What is Molluscum Contagiosum?
Molluscum contagiosum (sometimes called water warts) is a viral infection and therefore contagious. It’s caused by a type of virus known as poxvirus. This infection is increasing in people with active sex lives and in patients carrying the human immunodeficiency virus.
Infection with this virus produces small bumps on the skin that manifest as lesions. It spreads easily. You can contract it simply by being in contact with the infected area or during sexual intercourse. However, it isn’t a dangerous infection and can disappear spontaneously.
It can be treated, as we will see later. Molluscum contagiosum occurs more frequently in children, sexually active adults, and people with weakened immune systems, such as patients with the human immunodeficiency virus.
Molluscum contagiosum: skin infection
As we mentioned before, poxvirus causes molluscum contagiosum – an infection that grows on the skin. It’s a virus that can easily spread and that children and adults can contract.
You can contract it through sexual contact, as well as through non-sexual contact like sharing clothes or towels. Everyone can contract it, no matter your age or sex.
Lesions generally appear on the face, neck, armpits and the tops of hands. However, they can also form on the genitals, on the lower abdomen or the upper inner thigh if the infection was transmitted sexually.
It forms on the skin as lumps or bumps. They aren’t usually painful, but can be irritating. Here are some other characteristics of these viral lumps:
- They’re raised, round, and skin-colored
- Can become red and inflamed as well as itchy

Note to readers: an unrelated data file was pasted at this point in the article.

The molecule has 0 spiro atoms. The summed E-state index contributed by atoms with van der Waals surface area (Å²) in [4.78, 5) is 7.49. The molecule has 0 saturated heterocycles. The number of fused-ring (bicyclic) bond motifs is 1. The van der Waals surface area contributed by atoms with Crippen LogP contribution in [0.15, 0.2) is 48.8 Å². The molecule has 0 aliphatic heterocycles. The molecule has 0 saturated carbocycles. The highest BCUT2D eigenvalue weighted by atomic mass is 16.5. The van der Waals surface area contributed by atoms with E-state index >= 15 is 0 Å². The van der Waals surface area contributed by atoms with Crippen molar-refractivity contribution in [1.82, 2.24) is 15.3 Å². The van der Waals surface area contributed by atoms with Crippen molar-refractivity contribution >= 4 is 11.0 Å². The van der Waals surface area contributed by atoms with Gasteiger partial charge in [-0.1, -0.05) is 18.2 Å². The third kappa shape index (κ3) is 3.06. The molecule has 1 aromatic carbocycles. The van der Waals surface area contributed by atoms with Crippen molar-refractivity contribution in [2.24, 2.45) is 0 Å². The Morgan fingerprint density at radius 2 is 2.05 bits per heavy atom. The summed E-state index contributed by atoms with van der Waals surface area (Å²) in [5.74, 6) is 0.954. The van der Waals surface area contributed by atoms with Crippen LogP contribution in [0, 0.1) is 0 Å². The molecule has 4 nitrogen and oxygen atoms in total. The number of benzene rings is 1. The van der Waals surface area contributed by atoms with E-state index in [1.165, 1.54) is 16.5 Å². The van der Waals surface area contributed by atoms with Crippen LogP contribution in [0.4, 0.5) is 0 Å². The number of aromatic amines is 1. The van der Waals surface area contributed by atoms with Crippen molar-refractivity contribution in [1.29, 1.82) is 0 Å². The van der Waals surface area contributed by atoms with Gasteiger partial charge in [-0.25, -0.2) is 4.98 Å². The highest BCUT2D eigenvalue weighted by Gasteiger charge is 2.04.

- They can fall off when scratched or itched, making it easier for the virus to spread to other areas of the skin
How to prevent it
Just like other viral infections, you can avoid contracting molluscum contagiosum in different ways, including the following:
- Avoiding contact with affected areas of the skin: either another affected person or yourself, as we can transmit it to other parts of our bodies.
- Washing your hands regularly is one of the best ways to prevent this infection.
- Taking care during sexual intercourse. As we mentioned earlier, it’s one of the ways in which this virus can be transmitted. Therefore, if we know that we’re infected or that the person we’re going to have sex with is also infected, then we should avoid them until the lesions have completely disappeared, or take the necessary precautions to reduce direct contact.
- Don’t share personal items such as clothes, towels, hairbrushes, and more.
Finally, covering the lesions with gauze is a good way to prevent spreading it. This way you can prevent other infections by avoiding direct contact with the lumps.
What are the best treatments for molluscum contagiosum?
As we know, this infection can disappear on its own. However, you can treat it to get rid of it quicker. Treatments depend on the patient’s characteristics, as well as how the disease presents itself. We’re referring to the patient’s immune system when speaking about characteristics.
Therefore, when the disease doesn’t go away on its own, we can choose between these treatment options:
- Scraping – by using dermatological techniques
- Freezing by cryotherapy
- Through pharmacological treatment
- Laser removal
This may interest you: 15 natural remedies for fungal skin infections
Molluscum contagiosum is a viral infection that spreads very easily. Therefore, it’s essential to always follow good prevention guidelines.
However, it’s not a very serious infection and it usually resolves itself, even though different treatments for it. You can consult your doctor if you have any questions.It might interest you...
All cited sources were thoroughly reviewed by our team to ensure their quality, reliability, currency, and validity. The bibliography of this article was considered reliable and of academic or scientific accuracy.
- Uzuncakmak, T. K., & Karadag, A. S. (2018). Molluscum contagiosum. In Diagnostics to Pathogenomics of Sexually Transmitted Infections. https://doi.org/10.1002/9781119380924
- Chen, X., Anstey, A. V., & Bugert, J. J. (2013). Molluscum contagiosum virus infection. The Lancet Infectious Diseases. https://doi.org/10.1016/S1473-3099(13)70109-9
- Olsen, J. R., Gallacher, J., Piguet, V., & Francis, N. A. (2014). Epidemiology of molluscum contagiosum in children: A systematic review. Family Practice. https://doi.org/10.1093/fampra/cmt075